"'Cause there are no seasons in this freaky place," I say, suddenly hating her all over again for dragging me across the country, far away from everything I know and love. I mean, we've only been here a week, but it may as well be a year. I'm completely miserable and it's totally my parents' fault.
If my dad hadn't decided to move to the Newport Beach office, and my mom hadn't insisted on throwing out all of our "heavy, New York furniture" before replacing it with "California-lite," I wouldn't be sleeping on the floor and getting dressed out of a box. And from what I've already witnessed of her own extreme beach-bunny makeover, I've got a sick feeling she's going to decorate the entire house with nothing but yoga mats and water bottles. I swear I miss my old bed almost as much as I miss my old friends.
"Well, if you insist on wearing sweats, at least let them be designer." She reaches for the new hot-pink Juicy Couture sweat suit she bought me two days ago.
"Mom, no! I'm totally gonna be late!"
"Good, you'll make an entrance!"
"Yeah, only in high school they call it 'being tardy' and it's frowned upon," I say, surrendering to her sales pitch against my better judgment.
When I'm dressed for the second time, in the outfit of her choice, I notice she's staring at my shoes, eyes filled with disapproval.
"Forget it," I tell her. "I've compromised all I can. Now would you please just drive me to school?"
"Not until I put on my lips."
I roll my eyes, grab my backpack, and run down the stairs and out the front door to the new white convertible Jaguar that's sitting in the driveway. I throw my bag on the floor, fasten my seat belt, and just sit there and wait while she locates the perfect shade of lip gloss that will offset the blue in her eyes (made even bluer courtesy of Bausch & Lomb), the blond in her hair, and transform her back into the fabulous Jahne Jones, former almost-supermodel, that she was twenty years ago.
In my mom's world, lip gloss is definitely more important than getting me to school on time. I swear, her priorities are a total mess.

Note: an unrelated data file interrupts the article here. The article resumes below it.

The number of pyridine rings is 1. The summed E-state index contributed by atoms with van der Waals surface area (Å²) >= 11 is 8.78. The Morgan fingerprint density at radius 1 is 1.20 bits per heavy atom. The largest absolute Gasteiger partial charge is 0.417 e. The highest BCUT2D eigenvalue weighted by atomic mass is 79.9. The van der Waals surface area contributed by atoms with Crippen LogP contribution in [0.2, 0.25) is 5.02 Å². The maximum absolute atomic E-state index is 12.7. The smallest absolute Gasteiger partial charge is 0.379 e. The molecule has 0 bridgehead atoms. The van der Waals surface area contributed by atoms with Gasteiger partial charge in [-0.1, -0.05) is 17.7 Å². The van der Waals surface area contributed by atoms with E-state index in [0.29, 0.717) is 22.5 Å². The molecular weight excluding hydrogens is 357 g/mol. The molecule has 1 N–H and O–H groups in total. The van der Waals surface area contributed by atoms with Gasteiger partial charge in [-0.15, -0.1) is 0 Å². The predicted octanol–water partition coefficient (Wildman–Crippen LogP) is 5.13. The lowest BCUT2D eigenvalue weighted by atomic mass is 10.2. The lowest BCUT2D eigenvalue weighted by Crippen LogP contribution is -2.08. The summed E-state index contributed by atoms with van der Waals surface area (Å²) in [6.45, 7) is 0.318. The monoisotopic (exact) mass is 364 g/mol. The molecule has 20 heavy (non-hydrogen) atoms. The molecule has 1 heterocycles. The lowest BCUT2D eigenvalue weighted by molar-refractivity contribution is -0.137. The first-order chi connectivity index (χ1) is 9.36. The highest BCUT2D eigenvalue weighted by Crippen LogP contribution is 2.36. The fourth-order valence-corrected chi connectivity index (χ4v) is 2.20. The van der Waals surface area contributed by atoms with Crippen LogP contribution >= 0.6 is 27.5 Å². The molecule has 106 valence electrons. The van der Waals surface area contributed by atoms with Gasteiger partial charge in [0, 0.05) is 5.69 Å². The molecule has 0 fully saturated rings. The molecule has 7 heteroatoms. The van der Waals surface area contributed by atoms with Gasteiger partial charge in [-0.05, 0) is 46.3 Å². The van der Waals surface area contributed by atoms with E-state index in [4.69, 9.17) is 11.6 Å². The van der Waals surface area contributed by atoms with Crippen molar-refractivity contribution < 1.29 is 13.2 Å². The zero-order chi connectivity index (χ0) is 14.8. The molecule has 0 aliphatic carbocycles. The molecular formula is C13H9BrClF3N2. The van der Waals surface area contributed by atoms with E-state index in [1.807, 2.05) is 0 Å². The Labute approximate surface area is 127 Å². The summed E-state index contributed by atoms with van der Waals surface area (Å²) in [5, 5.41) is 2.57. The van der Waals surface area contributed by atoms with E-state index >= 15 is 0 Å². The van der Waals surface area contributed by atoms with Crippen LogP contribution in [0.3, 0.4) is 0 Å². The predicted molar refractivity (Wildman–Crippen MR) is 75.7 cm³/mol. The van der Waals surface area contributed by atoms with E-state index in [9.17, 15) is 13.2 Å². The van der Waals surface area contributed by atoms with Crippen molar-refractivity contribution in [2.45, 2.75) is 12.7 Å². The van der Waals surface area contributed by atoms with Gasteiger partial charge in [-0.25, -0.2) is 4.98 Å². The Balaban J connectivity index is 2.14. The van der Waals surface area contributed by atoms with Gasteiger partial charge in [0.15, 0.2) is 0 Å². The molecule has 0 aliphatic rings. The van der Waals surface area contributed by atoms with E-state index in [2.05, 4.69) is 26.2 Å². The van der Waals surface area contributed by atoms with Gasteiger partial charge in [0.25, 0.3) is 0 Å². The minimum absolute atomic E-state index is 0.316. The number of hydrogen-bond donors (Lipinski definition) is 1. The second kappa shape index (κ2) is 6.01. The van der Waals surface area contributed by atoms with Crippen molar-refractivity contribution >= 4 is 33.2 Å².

Okay, so this is the movie-trailer version of my life. I'm sixteen but almost seventeen, named after a Duran Duran song (which was some big-deal group in the eighties that you might have heard of, depending on whether you watch VH1 or MTV). My mom dated one of the members for three weeks back when she was a model, but she's very vague about which one. Still, sometimes I fantasize that it was the really cute one and that he's actually my real dad, and that any day now he'll come claim me and take me away from this crazy house. But the reality is it probably wouldn't be any better, since rock stars aren't exactly known for their stability.
My real dad is "very busy making money for my mom and me and the people that work for him and their families," as well as "upholding the law by defending the innocent," which is the line he's been giving me for every missed school function, birthday, and holiday since I can remember. I mean, he's a defense attorney, but he probably travels more than a rock star, and sometimes I think Larry King and the camera crew at CNN get to talk to him more than I do.
I feel guilty for saying that (even though it's true), because the fact is we're pretty close, and he's my only ally against my mom. But the problem is he's gone so much that I'm usually left to fight my own battles, and believe me, it's exhausting.
I'm an only child and we have no pets because "animals may look cute from a distance, but they're destructive, shed, shit, and throw up" (that was a direct quote from my mom), and except for the shedding part, it's probably the same reason why I have no siblings.